Accounts of the attacks, which occurred early in January around 10 miles northwest of Abyei, near a village of the Ngok Dinka people, diverge widely, but it is accepted that more than 50 people, including 20 police officers, were killed and 33 others wounded while defending an outpost attacked by armed Misseriya herders and assorted Khartoum-backed militia fighters.
For their part, Misseriya elders claim that the police fired on them, and that the herders were simply defending themselves.
Abyei, an area of about 10,460 square kilometers, is home to the Ngok Dinka, a tribe with a strong southern identity and a history of joining forces with the south during the most recent civil war. This town is also the frequent home to, and long-time grazing grounds for, the nomadic Misseriya tribe, which strongly identifies with the north. The two tribes have shared this land for centuries, and battled for years for control of the region. The Ngok Dinka tribe thinks Abyei belongs in the south, while the nomadic Arab Misseriya tribe sees it as northern. The heart of their dispute is about grazing rights for cattle, which are central to both communities' traditions and economies.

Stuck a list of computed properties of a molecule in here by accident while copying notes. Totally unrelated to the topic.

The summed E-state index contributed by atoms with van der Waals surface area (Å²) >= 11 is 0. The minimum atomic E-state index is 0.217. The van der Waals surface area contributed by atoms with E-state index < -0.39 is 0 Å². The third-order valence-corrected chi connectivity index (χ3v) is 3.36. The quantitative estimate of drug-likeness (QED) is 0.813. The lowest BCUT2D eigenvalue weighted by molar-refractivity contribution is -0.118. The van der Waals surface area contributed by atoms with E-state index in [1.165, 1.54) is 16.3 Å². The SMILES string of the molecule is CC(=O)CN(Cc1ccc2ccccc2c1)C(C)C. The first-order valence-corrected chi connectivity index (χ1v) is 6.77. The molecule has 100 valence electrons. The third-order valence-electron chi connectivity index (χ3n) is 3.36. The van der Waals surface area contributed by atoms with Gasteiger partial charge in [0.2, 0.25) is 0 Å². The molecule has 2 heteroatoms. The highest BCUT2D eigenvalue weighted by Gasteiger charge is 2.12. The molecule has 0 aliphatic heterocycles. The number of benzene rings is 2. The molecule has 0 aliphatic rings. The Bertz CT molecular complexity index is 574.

Almost all men in Abyei wear Arab-style ceremonial dress and even natty white Muslim prayer caps, but not all are Muslim. The Misseriya see Abyei as a special place, a rich pastureland to graze their cattle during the dry season, which they have been doing since time immemorial. The biggest waterway here, known in the south as the Kiir River, is so vital to the Misseriya that they have put down claim to it, calling it Bahr al-Arab, or River of the Arabs.
The fierce fighting started amid charges by the pro-northern Misseriya that they were being blocked from bringing their cattle to water sources in the area and claims by the Ngok Dinka, who consider themselves southerners, that the Misseriya planned to drive them out of the area.
The Misseriya say they lost 20 dead in clashes with the pro-southern Dinka during the past weeks. The Dinka said they had lost between 24 and 30 from January 14 to 16 in the latest fighting over the disputed district.